For me, nothing beats wandering around London with the excuse of an organised walk on the horizon. The complexity and the surprises of London ensure that there is always something new to see or something previously ignored and noticed for the first time , or perhaps seen in a different way if viewed from a new angle. We walkers know that if you ever do a linear walk the walk back is a new and different experience. That might be obvious when looking at trees and fields but it is equally so with buildings and how they sit and jostle for prominence in city scapes.
So today I’m in familar territory starting and ending at my office in Tavistock Square , one of London’s prettiest squares, in my biased opinion. Bloomsbury’s first square as you head south from the Euston Road is squeezed between the universities to the west, the great communications hub of London to the north with the Euston Road and the three great rail terminals and to the south, the business end of this part of London, centered on Holborn, with its lawyers and accountants, and creative and service industries. Squeezed between the City to the East and the West End to the west this wedge of central London has it all and yet remains the least known part of Central London for many Londoners as well as for tourists.
I have three themes that I would like to include in this last MEWS walk of 2011. The first is to tell the story of the Russell family and the development of Bloomsbury through three of its squares. We could spend the whole time in Bloomsbury …a satisfying walk in many respects and loads to see and talk about. The British Museum , St. George’s Holborn and the Universities and thats before we start on Virginia Woolf and the Bloomsbury Set!
The second theme is to have a look at what has been going on up at Kings Cross. Whilst I will certainly use the opportunity to continue my love affair with St. Pancrass Station and Gilbert Scott’s masterpiece, the Marriott Grand Hotel, I will also use the Station as a springboard to visit the Kings’ Cross Partnerships huge development taking shape behind the two stations. The University of the Arts is now open and a new road cuts through to the site. The whole area reeks with 19th century industrial history which is being moulded, usually brilliantly into what will be a whole new district by the developers Argent.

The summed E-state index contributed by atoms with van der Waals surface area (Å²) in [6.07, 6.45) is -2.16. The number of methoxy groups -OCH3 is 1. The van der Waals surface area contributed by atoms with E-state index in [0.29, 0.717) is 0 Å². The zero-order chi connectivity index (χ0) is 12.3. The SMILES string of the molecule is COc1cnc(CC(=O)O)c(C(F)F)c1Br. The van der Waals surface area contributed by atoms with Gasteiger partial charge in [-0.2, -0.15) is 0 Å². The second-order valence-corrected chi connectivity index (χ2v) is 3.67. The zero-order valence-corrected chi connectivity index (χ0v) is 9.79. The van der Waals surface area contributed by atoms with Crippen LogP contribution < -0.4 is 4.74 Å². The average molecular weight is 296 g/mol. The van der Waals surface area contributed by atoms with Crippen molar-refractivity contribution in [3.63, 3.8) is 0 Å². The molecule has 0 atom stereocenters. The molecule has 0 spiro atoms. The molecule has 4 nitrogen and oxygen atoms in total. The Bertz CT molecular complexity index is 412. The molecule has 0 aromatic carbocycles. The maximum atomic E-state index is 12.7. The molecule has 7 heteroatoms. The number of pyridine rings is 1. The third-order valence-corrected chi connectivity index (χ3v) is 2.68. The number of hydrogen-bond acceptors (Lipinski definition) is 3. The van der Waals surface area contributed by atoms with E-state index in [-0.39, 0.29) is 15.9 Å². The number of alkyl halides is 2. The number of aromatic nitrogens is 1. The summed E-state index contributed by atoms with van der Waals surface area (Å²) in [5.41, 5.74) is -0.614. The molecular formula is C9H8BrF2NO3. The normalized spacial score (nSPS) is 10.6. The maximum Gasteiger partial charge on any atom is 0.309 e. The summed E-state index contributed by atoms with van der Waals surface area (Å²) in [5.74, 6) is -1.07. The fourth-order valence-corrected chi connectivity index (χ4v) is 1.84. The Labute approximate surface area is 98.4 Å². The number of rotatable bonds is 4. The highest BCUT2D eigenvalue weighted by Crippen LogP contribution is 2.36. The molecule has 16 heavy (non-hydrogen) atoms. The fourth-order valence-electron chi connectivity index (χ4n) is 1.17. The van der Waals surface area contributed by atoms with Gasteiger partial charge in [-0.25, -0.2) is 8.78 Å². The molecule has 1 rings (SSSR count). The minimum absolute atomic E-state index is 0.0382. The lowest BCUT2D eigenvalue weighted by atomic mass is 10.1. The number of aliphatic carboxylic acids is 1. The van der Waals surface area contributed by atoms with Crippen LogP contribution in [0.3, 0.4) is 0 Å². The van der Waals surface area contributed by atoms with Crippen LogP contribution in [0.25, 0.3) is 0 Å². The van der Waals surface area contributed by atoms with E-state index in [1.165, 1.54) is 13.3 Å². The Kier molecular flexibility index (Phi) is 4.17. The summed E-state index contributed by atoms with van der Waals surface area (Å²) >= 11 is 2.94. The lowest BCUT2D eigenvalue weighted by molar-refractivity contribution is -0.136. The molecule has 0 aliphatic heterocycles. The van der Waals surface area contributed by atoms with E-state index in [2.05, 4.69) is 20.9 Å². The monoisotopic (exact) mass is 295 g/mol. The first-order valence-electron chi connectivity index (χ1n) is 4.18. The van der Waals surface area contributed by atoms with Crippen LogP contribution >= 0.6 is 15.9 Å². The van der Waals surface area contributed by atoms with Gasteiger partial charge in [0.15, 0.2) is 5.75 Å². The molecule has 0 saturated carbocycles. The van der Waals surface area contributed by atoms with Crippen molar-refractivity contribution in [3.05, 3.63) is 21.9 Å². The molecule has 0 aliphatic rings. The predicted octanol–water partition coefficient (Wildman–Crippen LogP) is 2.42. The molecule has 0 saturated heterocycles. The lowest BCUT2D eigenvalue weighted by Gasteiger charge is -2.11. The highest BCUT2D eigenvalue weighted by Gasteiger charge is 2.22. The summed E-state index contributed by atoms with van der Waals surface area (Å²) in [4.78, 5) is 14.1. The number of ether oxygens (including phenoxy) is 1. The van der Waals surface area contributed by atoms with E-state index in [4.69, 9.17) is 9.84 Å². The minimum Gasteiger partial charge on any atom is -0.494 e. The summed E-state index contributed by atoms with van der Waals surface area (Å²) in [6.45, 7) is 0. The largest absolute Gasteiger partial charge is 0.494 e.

Most of all I want to explore the old Borough of Finsbury-well at least the western end- and so the third theme of the walk will be to take a look at Clerkenwell and Farringdon and those fascinating streets and buildings interwoven with stories from the last 500 years. London historians have long claimed Clerkenwell as London’s first suburb and the stories of the New River and Sadlers Wells vie with the ancient monestaries of St. Johns and St. Marys both of which have left their mark.
So I had a good long walk around this near 6 mile loop on what turned out to be the country’s hottest ever October day. And I was met with a good deal of summer cheer from a number of people whose sunny disposition was clearly affected by the unseaonable weather. At New River Head a young man playing with his two young children let me into the Nautilus Gardens normally not open to the public . I was able to see some of the 18th century buildings built by the New River Company when it was at its most influential and enjoyed the gardens for a good ten minutes. I snapped away getting some shots of buildings not seen before.
At the pub on the corner of Clerkenwell Green which was closed to the public because it had been hired privately for a function a very cheerful young lady allowed me to use the loo! Shortly afterwards I ducked into the excellent St. John’s Museum and took refuge in the 12th century crypt beautifully cool on a day when the shade temperature was nudging thirty degrees outside. Finally, on the way back to the Bloomsbury Squares I wandered into Grays Inn only to find the exits to Bedford Row and then at Theobalds Road were locked. I was just about to turn and retrace my steps and add at least another 20 minutes and three quarters of a mile to an already sweaty walk when the main doors mysteriously opened courtesy of, I presumed , a young Barrister driving his car into the Inn. I gave him a quick wave as I made my escape back into the main road.
The whole trip was finished off with a sandwich at my favourite Holborn sandwich bar, Onion, its tables full in the autumn sun at the entrance to the unique terracotta turrets and arches of Sicillian Avenue. On the way back one could not help but notice , hundreds of skimpily dressed Londoners basking in the sun in temperatures which would have been credible for cities in the Mediterranean this time of year. At Exmouth Market recently transformed by dozens of cafes and bars, hundreds of Londoners enjoyed this most unique blast of summer, spilling out on to the pavements and roadways. And everywhere in the south and east of England people enjoying this prolonged hot blast of summer just as Hampshire County Council was testing its’ snow gritting equipment and signs went up in Oxford Street announcing closures next weekend so the Christmas lights can be put in place! Well it is October and only 12 weeks to Christmas!